The Urban Initiative will share responsibility for the public education and outreach component of this work with MassINC, including the establishment of the advisory committee described below. The Urban Initiative will also work within the University of Massachusetts system to identify strategies for more effective University engagement in the city. MassINC will manage all research responsibilities and the production, distribution, and dissemination of the research report and the economic development strategy.
In the first phase, MassINC will research the practices of similar cities across the country as they too transition to a knowledge economy. They will seek to answer the questions: What efforts are underway? What is known about what works and what does not work? What are the components of the best practices? They will then use this first report to place the challenges facing Springfield within the national context as well as to identify promising practices and policies that are underway elsewhere. This first phase will help set the stage for local and state input on possible strategies for Springfield. During this phase, the Urban Initiative and MassINC will also begin outreach activities including interviews and the formation of an advisory committee with local civic, business, and political leaders to help inform our research.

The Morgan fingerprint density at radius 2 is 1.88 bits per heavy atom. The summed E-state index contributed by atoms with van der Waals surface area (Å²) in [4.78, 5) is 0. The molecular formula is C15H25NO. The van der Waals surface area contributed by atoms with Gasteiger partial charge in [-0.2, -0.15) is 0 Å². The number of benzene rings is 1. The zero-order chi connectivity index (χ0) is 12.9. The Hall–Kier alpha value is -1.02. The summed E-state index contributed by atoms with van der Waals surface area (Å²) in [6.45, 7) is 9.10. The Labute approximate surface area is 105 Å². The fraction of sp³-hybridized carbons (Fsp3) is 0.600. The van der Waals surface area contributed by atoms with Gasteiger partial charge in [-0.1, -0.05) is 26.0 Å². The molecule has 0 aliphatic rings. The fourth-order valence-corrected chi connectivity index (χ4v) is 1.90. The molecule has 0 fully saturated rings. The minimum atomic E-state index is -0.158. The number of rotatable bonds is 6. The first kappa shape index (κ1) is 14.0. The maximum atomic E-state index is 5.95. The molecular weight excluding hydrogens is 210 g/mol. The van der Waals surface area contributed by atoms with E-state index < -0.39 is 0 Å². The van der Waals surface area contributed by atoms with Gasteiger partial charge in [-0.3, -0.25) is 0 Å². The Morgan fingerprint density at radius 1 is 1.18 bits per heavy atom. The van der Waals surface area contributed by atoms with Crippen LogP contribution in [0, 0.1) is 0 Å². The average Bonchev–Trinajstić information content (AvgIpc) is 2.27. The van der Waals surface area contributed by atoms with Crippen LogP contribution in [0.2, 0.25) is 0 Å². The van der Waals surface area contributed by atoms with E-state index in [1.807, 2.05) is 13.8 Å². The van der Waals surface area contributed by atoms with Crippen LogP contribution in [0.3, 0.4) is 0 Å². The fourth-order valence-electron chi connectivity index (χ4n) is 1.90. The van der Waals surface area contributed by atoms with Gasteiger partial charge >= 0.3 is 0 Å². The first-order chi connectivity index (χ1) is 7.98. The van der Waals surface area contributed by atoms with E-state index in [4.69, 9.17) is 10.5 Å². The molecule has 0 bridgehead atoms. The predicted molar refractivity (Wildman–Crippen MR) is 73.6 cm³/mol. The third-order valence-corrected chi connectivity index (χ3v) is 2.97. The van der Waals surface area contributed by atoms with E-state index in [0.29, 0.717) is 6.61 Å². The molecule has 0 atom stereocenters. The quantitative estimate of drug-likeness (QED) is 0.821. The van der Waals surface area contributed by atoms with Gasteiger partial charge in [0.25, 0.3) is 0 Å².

The advisory committee will consist of local and regional civic and business leaders along with statewide policy leaders to provide feedback and advice throughout the project. A similar committee was created for the Gateway Cities report and significantly strengthened the project, and specifically the policy recommendations. The advisory committee is expected to provide and support the emerging “coalition” interested in Springfield’s long-term renewal. This committee will provide valuable input and feedback as the process moves forward and help in planning and hosting outreach activities.